A little child gripping a paintbrush in her hand can quickly discover her “inner conductor.” Smocked in your old shirt and hovering over the kitchen table, arms raised, she conducts the swirl of colors on—and sometimes off—the page.
That’s just one small example of how music and art can go hand in hand. Plus, the same activities that develop musical skills in a young child also develop skills that a young artist needs: hand-eye coordination, creative expression, and visual literacy.
Want some ideas for bringing music and art together with your child? We’ve got some!
Your face is the artwork. You instinctively tend to hold your baby about eight to nine inches from your face—just close enough to provide her with needed visual stimulation. In the first two months of her life, that’s also her best field of vision. According to Carla Hannaford, author of Smart Moves, Why Learning is Not All in Your Head, sight is the least developed sense in a young baby. Most learning—almost 90 percent—occurs through touch and taste. Visual literacy (the ability to see texture and perspective in two-dimensional pictures) is learned later. You can help your baby develop visual literacy by showing her things that encourage her eyes to move. And in the first year of life, her favorite thing to look at is your face.
Your baby loves the contrast between your bright eyes and dark mouth, the many lines of your face, your facial expressions, and so on. The distance between your facial features begins to give your baby the information she needs to build her visual literacy.
Visual and auditory experiences actually shape the wiring of the brain. While seeing moving objects is not necessarily easy for infants, your newborn’s attention will also be attracted to bold, sharp patterns and objects. Showing your infant high contrast items such as black-and-white designs, brightly colored toys, and smiling faces is a great way to support his or her development.
Here are a few more activities to develop eye strength:
- > When you read together, trace your finger across the words as you read. This encourages your baby to follow your finger.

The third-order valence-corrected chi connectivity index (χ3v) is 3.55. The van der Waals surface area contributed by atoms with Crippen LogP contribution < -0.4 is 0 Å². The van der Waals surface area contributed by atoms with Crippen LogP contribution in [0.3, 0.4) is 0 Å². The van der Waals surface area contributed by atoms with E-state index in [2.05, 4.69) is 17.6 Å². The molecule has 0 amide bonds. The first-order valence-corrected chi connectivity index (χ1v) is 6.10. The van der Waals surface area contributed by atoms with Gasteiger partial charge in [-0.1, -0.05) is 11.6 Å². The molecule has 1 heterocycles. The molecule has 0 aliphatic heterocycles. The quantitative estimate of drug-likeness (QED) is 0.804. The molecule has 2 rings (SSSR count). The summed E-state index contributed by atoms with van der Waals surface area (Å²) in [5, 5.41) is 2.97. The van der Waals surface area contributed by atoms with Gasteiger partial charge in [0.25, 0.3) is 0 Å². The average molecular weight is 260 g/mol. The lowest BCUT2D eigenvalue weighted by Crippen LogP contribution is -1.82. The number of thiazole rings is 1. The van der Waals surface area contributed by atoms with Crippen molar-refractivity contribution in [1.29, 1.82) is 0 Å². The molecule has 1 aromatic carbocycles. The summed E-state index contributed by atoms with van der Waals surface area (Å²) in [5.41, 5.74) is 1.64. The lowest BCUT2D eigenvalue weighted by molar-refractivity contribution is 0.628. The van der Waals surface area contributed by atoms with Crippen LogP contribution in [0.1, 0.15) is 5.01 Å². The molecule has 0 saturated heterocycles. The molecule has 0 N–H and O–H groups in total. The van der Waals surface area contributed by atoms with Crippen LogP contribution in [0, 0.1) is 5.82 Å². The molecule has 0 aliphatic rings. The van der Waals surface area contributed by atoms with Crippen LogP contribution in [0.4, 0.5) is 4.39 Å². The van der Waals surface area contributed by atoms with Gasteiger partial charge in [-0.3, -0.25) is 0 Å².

- > Hold and shake a rattle or instrument. Move it slowly allowing your baby to track the instrument with her eyes.
- > Sing. Research has shown that babies will turn their heads to look in the direction of the sound of their parent’s voice.
The development of your toddler’s drawing ability begins when the scribbling stage is over. Sometime between the ages of 12 and 18 months, your toddler will probably attempt to “write” by making marks on paper, and at about 18 to 24 months she may surprise you by drawing vertical and horizontal lines or a circle, according to Art and Creative Development for Young Children by Robert Schirrmacher.
The toddler years also mark a phase of drawing sometimes referred to as “Potato People.” These are drawings that feature wide bodies with stick figure legs and arms. Since your toddler spent so much time looking at your face as a baby, much of what he draws in the first year will be faces like these with appendages as an afterthought. Give him plenty of time with paper and crayons to help him develop his drawing skills and move beyond the “Potato People” phase (despite how cute those drawings end up being).
For a colorful activity, “paint” with tissue paper:
- > Cut the tissue paper into strips, or squares and put a very small amount of water into shallow bowls.
- > Show your toddler how to scrunch up the tissue and dip into the water to create a watercolor effect.
- > Encourage your toddler to tell you all about his creations. Talk about the colors, ask him about the shapes. To incorporate music, can you two make up a little song about the creation? Point and label—as you do with everything else in your toddler’s world.
With preschoolers, you can dive in and draw to the music! With her increasingly abstract reasoning skills, her imagination is soaring. She’s also more physically coordinated and able to hold a pencil, crayons, and scissors with greater control. And while she enjoys being to able to draw more geometric shapes, much of the preschooler’s choice of color, is emotional, according to Art and Creative Development for Young Children.
What does the music look like? The emotional aspect of music, combined with tempo and rhythm, make drawing to music a perfect activity for this age.
- > To really get the imagination going, pick out some music and ask your preschooler to “draw out the music.” Ask him if this is blue music or red music. What would purple sound like?
- > Use the paper for wall art or wrapping paper. Glue it to bookmarks and give them to Grandma and Grandpa.